The first couple of minutes in David Cronenberg's new film, A History of Violence , are deceptively slow. The camera shows two men leaving a hotel room in the middle of nowhere. The scene is so lethargic that neither the camera nor the men seem to be moving at all. Despite the stillness, a sinking feeling sets in: These men are violent. When the camera crawls forward to confirm the audience's worst suspicions a gun is sickeningly and slowly drawn. Still and quiet as the scene may be, it feels like an explosion. The movie has only just begun. The filmmaker hasn't even broken a sweat yet.
From the unsettling credit sequence we head into more serene pastures. The film introduces us to the leisurely small-town lives of the family Stall. The husband (Viggo Mortenson) runs a local coffee shop. The wife (Maria Bello) is a lawyer. They have two children and an apparently healthy marriage -- we're soon privy to one of cinema's most casually adult sex scenes. It's intimate, filled with teen-age enthusiasm, and quite passionate. That it will be inverted later to cast new revealing light on the Stall marriage is perfectly representative of the film as a whole. However simple A History of Violence may at first appear, it is constantly revealing itself, rewarding close viewing.
But I'm getting ahead of myself. You see, it's best to go into the film knowing very little beyond this very basic setup. The only narrative certainty, telegraphed by the very first moments, is that we are not in safe territory, no matter how idyllic the following Americana may appear. Slowly and methodically Cronenberg will tighten the screws on the Stall family. Violence will erupt. And as with the aforementioned sex scene, doubled or mirrored sequences and characters will arrive. It's a terrifically plotted thriller, keeping us off balance and challenging our previously held notions about the characters and story.
Cronenberg's amazingly assured direction, never forced or unclear despite constantly shifting ground and complicated agendas is aided immeasurably by a cast operating at the top of their game. Maria Bello is electric (not to mention sensually stunning) as the strong wife whose life is turned inside out. Ed Harris and William Hurt both stun and surprise in attention-getting supporting roles. Ashton Holmes, who plays the teenage son, is believably cast and moving. And finally, there is Viggo Mortenson. If anyone has ever been more perfectly cast than he is here as Tom Stall, I haven't seen the film. His performance is the tricky switch on which this entire History flips. His star turn is a master class in minimalism and exactly what the movie needs at every juncture.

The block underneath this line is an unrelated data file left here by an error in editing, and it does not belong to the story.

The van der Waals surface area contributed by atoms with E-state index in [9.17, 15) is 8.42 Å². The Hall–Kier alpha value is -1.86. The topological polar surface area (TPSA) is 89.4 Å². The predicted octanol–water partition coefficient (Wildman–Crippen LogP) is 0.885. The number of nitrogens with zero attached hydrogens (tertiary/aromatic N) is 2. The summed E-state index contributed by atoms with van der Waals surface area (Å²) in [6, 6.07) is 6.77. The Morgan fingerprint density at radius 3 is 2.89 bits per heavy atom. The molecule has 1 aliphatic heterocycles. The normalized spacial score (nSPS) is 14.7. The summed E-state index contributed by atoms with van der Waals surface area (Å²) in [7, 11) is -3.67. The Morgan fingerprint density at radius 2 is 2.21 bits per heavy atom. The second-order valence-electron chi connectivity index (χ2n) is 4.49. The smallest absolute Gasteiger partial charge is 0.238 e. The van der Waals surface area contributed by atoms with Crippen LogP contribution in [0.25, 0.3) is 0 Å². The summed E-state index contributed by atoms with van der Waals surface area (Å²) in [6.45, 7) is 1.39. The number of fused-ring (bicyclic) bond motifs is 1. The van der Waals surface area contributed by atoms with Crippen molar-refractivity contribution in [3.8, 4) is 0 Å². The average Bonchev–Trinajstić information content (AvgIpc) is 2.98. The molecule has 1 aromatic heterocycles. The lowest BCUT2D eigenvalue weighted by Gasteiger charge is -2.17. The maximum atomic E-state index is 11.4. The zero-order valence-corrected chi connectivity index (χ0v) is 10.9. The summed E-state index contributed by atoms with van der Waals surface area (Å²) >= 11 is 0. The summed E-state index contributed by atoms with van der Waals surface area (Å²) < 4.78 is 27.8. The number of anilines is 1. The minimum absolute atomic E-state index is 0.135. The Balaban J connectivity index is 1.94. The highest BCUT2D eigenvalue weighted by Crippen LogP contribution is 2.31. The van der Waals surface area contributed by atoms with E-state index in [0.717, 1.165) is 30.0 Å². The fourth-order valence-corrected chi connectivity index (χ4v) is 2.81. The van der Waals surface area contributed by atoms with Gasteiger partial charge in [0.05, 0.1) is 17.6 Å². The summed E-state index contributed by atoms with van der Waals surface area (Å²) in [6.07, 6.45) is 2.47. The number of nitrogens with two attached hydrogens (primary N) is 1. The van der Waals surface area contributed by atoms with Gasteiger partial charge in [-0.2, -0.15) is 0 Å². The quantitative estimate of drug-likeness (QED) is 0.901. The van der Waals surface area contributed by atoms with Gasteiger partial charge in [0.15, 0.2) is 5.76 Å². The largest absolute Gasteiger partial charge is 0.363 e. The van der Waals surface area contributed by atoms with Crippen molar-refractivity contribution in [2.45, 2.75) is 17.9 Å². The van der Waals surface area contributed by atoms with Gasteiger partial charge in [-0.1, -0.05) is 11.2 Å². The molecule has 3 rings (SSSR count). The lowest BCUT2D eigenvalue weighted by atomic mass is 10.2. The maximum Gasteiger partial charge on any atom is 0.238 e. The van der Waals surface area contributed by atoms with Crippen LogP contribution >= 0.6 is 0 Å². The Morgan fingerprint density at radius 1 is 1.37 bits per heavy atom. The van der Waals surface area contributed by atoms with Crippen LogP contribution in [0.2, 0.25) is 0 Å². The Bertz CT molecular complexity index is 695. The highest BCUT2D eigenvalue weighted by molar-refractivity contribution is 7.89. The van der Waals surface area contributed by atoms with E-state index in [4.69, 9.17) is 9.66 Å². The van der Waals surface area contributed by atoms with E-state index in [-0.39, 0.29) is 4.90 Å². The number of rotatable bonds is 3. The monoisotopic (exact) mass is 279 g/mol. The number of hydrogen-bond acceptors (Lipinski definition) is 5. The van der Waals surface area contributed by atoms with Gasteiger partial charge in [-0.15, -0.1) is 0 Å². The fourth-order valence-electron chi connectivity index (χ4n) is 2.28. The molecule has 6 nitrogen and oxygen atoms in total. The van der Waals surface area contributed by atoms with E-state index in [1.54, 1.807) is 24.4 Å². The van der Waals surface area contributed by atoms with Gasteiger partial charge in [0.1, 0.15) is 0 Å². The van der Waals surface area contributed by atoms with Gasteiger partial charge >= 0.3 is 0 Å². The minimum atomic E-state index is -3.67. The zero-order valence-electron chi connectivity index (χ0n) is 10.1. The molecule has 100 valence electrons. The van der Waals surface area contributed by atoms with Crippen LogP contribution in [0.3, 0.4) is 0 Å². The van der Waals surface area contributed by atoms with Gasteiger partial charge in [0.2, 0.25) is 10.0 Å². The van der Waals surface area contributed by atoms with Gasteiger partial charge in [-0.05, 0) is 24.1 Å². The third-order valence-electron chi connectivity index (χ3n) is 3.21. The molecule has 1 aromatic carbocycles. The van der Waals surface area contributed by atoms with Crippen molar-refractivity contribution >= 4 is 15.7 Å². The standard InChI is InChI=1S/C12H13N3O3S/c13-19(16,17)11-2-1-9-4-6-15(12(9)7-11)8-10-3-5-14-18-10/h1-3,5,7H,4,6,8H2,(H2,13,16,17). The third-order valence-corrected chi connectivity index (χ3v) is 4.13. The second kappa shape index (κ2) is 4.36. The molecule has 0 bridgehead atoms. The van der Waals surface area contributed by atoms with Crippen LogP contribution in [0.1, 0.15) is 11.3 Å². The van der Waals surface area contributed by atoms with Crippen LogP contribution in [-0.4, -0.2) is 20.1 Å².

Cronenberg's usual stable of collaborators are also on hand doing fine work. Unfortunately, like Cronenberg himself, they are so confident in their craft that they often escape critical or award notice. There is no heavy breathing, for instance, in the cinematography of Peter Suschitzky (six films with Cronenberg), just terrifically composed and mood-enhancing work. Editor Ronald Sanders (thirteen films with the director) also does exemplary work here; the pacing and coherency of the complicated story structure are top-notch. And speaking of... though David Cronenberg often writes his own features, this time he is working with a new collaborator. It was a wise move: Josh Olson's screenplay is a sensational adaptation of a graphic novel by John Wagner and Vince Locke.
Though American movies are rife with violence, few filmmakers actually pause to consider what the violence they display actually means or where it leads, if it means anything at all to them -- that is, beyond its ability to enthrall audiences -- and if it leads anywhere at all -- that is, beyond the next plot point. A decade ago Oliver Stone explored our capacity to celebrate bloodlust and idolize criminals in Natural Born Killers but the movie stumbled with the hypocrisies bound in its form and content. More recently Michael Moore had a large documentary success with Bowling for Columbine which built a case about the climate of fear adding to American violence statistics, another media indictment. Rare is the filmmaker who eschews the media connection (an easy target?) altogether to go this deep or this intimately into the heart of the violence inside of us. (Though the abstract concept of "the media" does make an appearance in A History of Violence, it is mere narrative blip and of no larger concern to the film at hand.) Here every punch, gunshot, slap, indeed any act of agression carries with it repercussions, madness, psychic damage and, of course, more violence. Every hit stings.
Even if one ignores the gripping undercurrents, A History of Violence functions expertly well as a movie-movie. Many moviegoers will love it without examining its thematic beauty. That it thrills as a pure thriller while also building a subversively flexible allegory is a testament to the true artistry of the thing. Whether History is read as a statement on mankind's penchant for violence, American territorialism and agression, or the American family, it simply works. If there was any doubt as to Cronenberg's mastery of the craft, working as he often does in less respected genres, they should be all but annihilated by this stunning film event. A History of Violence is a major work -- accomplished, deceptively simple, and entirely unnerving.